By Sam Collentine, Meteorologist Posted 5 years ago December 13, 2017

Dutchies Do Ski - Hokkaido, Japan

The following article was written by Julie Nieuwenhuijs of @DutchiesDoSki. Photos courtesy of Caroline van 't Hoff. 

Sure it is unexpected, living in a country below sea level, being a powder addict. How else would you describe someone who has spent 6 winters in the mountains and who is known outside the office as Juulski?

Together with my ski buddy and photographer Caroline, we have been traveling the world to ski the best powder. When we met 5 years ago on a Dutch avalanche course, we quickly realized we had the same dream: skiing powder, preferably every day. At that time we put our serious corporate careers on hold and started redefining our lives by becoming 'ski journalists', a self-created title: Caroline was the photographer and I became the writer and rider.

Since then our stories have been published in over 15 different countries and our pictures have been used in international marketing campaigns in Japan, Canada, and the Netherlands. Even though we don’t ski full-time anymore, for five weeks per year, we still travel to the most exotic and adventurous places in the world! Our last adventure was around Hokkaido, the northern island of Japan.

Skiing in Japan is so much more than just world-class powder. It is a completely unfamiliar world, a country of idiosyncrasies, with vending machines selling beer accessible to anyone and located in every imaginable location. It is a society that values personal responsibility and hard work, as well as modesty and a sense of solidarity.

And it is also the best place in the world to ski powder! With an average of six days of snowfall per week, fifteen meters in a season lasting just 3.5 months, Japan is no game of roulette; it’s a guaranteed jackpot!

The Japanese all-you-can-ski buffet of unlimited powder is accompanied by some of the best food in the world! Wet your appetite with bowls of the most delicious, steaming hot udon noodles, fresh fish, green tea ice cream, and sushi. Every meal is a true feast and looks as good as it tastes. No matter what your budget is, you will eat well as the Japanese hospitality is truly unique. It is embodied by the Japanese word ‘omotenashi’ meaning hospitality from the heart or the spirit of selfless hospitality. This spirit of service embodies everything from ensuring that the guests feel relaxed and happy, to the hosts' polite attitude, genuine smiles, and attention to detail.

During our trip, we noticed this unmatched hospitality and extreme eye for detail in many different ways. Don’t be surprised when you go to the toilet. You will need to wear special bright-colored toilet slippers, the seat will be heated and music will automatically start to play once you sit down.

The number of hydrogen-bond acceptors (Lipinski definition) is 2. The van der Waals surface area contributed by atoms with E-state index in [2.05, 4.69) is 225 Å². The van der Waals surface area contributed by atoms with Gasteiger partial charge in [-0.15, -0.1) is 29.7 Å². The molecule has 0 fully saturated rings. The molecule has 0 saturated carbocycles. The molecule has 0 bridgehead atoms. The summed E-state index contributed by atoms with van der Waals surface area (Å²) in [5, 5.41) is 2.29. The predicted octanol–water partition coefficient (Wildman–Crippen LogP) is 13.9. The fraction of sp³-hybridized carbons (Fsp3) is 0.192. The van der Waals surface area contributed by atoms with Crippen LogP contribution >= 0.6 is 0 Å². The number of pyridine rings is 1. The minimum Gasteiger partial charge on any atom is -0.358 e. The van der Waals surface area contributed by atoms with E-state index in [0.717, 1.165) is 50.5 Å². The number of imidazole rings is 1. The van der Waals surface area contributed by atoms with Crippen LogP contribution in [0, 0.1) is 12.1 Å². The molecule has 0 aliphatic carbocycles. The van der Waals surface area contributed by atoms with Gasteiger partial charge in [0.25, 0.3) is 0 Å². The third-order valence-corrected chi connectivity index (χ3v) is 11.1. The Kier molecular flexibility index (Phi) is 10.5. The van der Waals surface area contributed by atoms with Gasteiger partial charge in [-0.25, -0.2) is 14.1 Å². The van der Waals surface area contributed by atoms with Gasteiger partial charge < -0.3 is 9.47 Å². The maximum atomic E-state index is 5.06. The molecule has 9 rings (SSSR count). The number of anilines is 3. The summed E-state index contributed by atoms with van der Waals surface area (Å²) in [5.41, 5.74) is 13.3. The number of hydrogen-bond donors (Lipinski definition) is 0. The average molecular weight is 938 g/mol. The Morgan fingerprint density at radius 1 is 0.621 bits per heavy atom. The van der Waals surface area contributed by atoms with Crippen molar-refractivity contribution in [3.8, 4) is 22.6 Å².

Being ski journalists, we often get asked where to go in Hokkaido and which guide to ski with, so we have summarized our trip for you. If you want to see more shots or more detailed info on where to go, check out our Facebook and Instagram.

The Details

Night-skiing in Niseko or Kiroro. Two small, quiet and great resorts near Sapporo are Sapporo Kokusai and Sapporo Teine, where on a clear day you can see the Japanese sea from the hill. The town of Higashikawa is located in the center of the Hokkaido Powder Belt: the powder Mecca of Japan consisting of seven different ski areas. Our Japanese guide Makoto Asakawa took us for a three-day all-you-can-ski buffet near Daisetsuzan, Japan’s largest national park known as 'the playground of the gods". The snow there is divine!

Asahidake is an active volcano (with 22 craters!) that we climbed with our guide Yasuhito Arata who took us right up to the two heavily smoking craters, looking straight into the smoking volcano.

The biggest resort of Central Hokkaido is Furano and our guide Hiroshi Etori took us to one of his favorite lines, the west face of Furano. We dropped in from the top and skied our steepest line of the trip, nearly 1,000 vertical meters!

The next day starts with a snowmobile ride on a closed highway through 50 cm of powder! Our guides Hiroyuki Fukuda and Kiko show us their secret spot outside Minamifurano where we don’t cross another skier or track all day.

Our trip ends on a high note with an epic karaoke session joined by our new friends Shigeo and Tohru, our ice fishing guide who had the patience to teach us how to fish, Japanese style: drinking hot cocoa in his heated hut!

Find more insider tips and inspirational shots on Caroline's & Julie's Instagram and Facebook. But watch out, their stuff is highly addictive!

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Text: Julie Nieuwenhuys
Images: Caroline van ’t Hoff

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About The Author

Sam Collentine


Sam Collentine is the Chief Operating Officer of OpenSnow and lives in Basalt, Colorado. Before joining OpenSnow, he studied Atmospheric Science at the University of Colorado, spent time at Channel 7 News in Denver, and at the National Weather Service in Boulder.

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